While there was a broad spread of opinion, the manufacturing and banking sectors were both high in the minds of our respondents as being the most under threat from AI technology. Even with these results, the responses are very much set in the ‘here and now.’ As an example, as vehicles continue their AI-driven march towards full autonomy, we would expect the number of respondents foreseeing the demise of taxi drivers to rise significantly.

However, there are already some positive applications for AI, especially in the medical field. Google’s own AI company, Deepmind, is working with the UK’s National Health Service (NHS) to use machine learning to combat blindness. By training a deep-learning algorithm with a million eye scans, experts predict this initiative could prevent up to 98 percent of the most severe causes of blindness.

IBM is now in the business of supporting the fight against cancer. Its Watson for Oncology platform can scan clinical trial data, medical journals, textbooks, and other sources and present oncology professionals with reports that suggest the most effective treatment options. In early testing, Watson gave the same recommendation as professional oncologists 99 percent of the time.

For individuals, Your.MD offers basic healthcare via a mobile app. Based on a chatbot, users speak about their symptoms, and Your.MD suggests conditions based on the user’s personal profile and the current symptoms. Processing natural language ensures a seamless user experience while a sophisticated map of the user’s condition is generated through various machine-learning algorithms.

Figure 3: Currently, manufacturing and banking are the sectors believed to be most under threat from AI.

New Roles
In addition to transforming some areas of employment, AI itself will become a whole new industry, spawning new job roles that do not exist today. A recent global study of more than 1000 large companies that are already using or testing AI by Accenture PLC identified some new categories of jobs that can only be performed by humans. The first is ‘trainers,’ people that assist translation algorithms and natural language processors to reduce errors and understand the subtleties of human communication—for example detecting sarcasm.

Another new job category, according to the report, will be ‘explainers.’ These people will bridge the understanding gap between ‘black box’ AI systems and people. This becomes all the more necessary due to the EU’s General Data Protection Regulation, planned for next year; this creates a ‘right to explanation’ allowing consumers to question any algorithmic decision that impacts them.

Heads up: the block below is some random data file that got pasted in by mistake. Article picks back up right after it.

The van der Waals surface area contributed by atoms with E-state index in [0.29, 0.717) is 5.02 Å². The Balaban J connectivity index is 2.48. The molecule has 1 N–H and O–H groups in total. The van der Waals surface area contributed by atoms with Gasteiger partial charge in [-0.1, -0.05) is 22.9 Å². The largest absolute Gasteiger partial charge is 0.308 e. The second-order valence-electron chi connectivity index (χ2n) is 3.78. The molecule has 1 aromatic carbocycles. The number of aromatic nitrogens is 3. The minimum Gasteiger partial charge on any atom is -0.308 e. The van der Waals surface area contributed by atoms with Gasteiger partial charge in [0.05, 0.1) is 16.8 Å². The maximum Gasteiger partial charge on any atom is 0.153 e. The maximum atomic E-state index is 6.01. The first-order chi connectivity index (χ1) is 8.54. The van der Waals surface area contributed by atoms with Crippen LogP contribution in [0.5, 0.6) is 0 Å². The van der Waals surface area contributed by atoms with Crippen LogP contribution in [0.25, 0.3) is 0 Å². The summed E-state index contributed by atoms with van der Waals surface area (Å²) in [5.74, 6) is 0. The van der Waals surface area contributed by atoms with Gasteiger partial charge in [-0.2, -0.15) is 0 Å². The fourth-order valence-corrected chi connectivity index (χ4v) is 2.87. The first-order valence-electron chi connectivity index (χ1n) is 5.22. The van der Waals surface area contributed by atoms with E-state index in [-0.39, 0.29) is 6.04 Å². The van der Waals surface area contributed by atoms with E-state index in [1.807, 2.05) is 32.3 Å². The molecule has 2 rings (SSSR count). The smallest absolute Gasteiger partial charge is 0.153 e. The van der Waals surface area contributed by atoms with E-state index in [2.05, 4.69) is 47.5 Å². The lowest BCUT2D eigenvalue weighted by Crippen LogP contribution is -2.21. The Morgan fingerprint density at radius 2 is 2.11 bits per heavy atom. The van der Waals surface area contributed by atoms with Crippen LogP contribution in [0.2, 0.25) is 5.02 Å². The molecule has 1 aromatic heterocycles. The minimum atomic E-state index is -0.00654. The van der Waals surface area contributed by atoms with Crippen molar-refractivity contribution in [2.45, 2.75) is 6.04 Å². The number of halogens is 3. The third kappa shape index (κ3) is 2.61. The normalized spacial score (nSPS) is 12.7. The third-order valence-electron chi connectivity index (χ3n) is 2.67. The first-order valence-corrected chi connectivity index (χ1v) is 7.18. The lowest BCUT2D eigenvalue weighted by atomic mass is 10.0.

The final category identified in the report is ‘sustainers.’ These humans will ensure that AI systems operate as expected and intended. Many companies have low levels of confidence in their AI systems at present and these ‘human sustainers’ will monitor and address any unplanned consequences—effectively providing a quality assurance function for AI.

Clearly, change is inevitable, and as people start to come to terms with the implications of AI on society in general and employment in particular, it is only natural that there will be some concerns raised. Overall, we see that the more people know about AI, the more positive their view on an AI-centric future.

Alongside the concerns about employment, our research also identified concerns about privacy and security. At Arm security is always a key consideration as we design our AI-enabling technologies.

Despite some regional differences, the report indicated that across the globe people are generally in agreement that artificial intelligence will have a positive impact on healthcare, transport, and the workplace. All of which will lead to a better quality of life for everyone. In fact, 36 percent of respondents believe that AI has already impacted their lives and 61 percent think that society will be better as a result of increased automation and artificial intelligence.

As I mentioned, the global AI survey was conducted in conjunction with Northstar Research Partners. A free copy is available here.

Jem Davies is a vice president, fellow and general manager of Arm’s machine learning group. Previously, he set the technology roadmaps for graphics, video, display and imaging and was responsible for technological investigations of a number of acquisitions, including most recently that of Apical, leading to the formation of Arm’s Imaging and Vision group.

Davies has previously been a member of Arm’s CPU Architecture Review Board and he holds four patents in the fields of CPU and GPU design. He has worked in Cambridge since he graduated from the University of Cambridge and ran his own business there for eighteen years. Most recently has been at Arm for 13 years.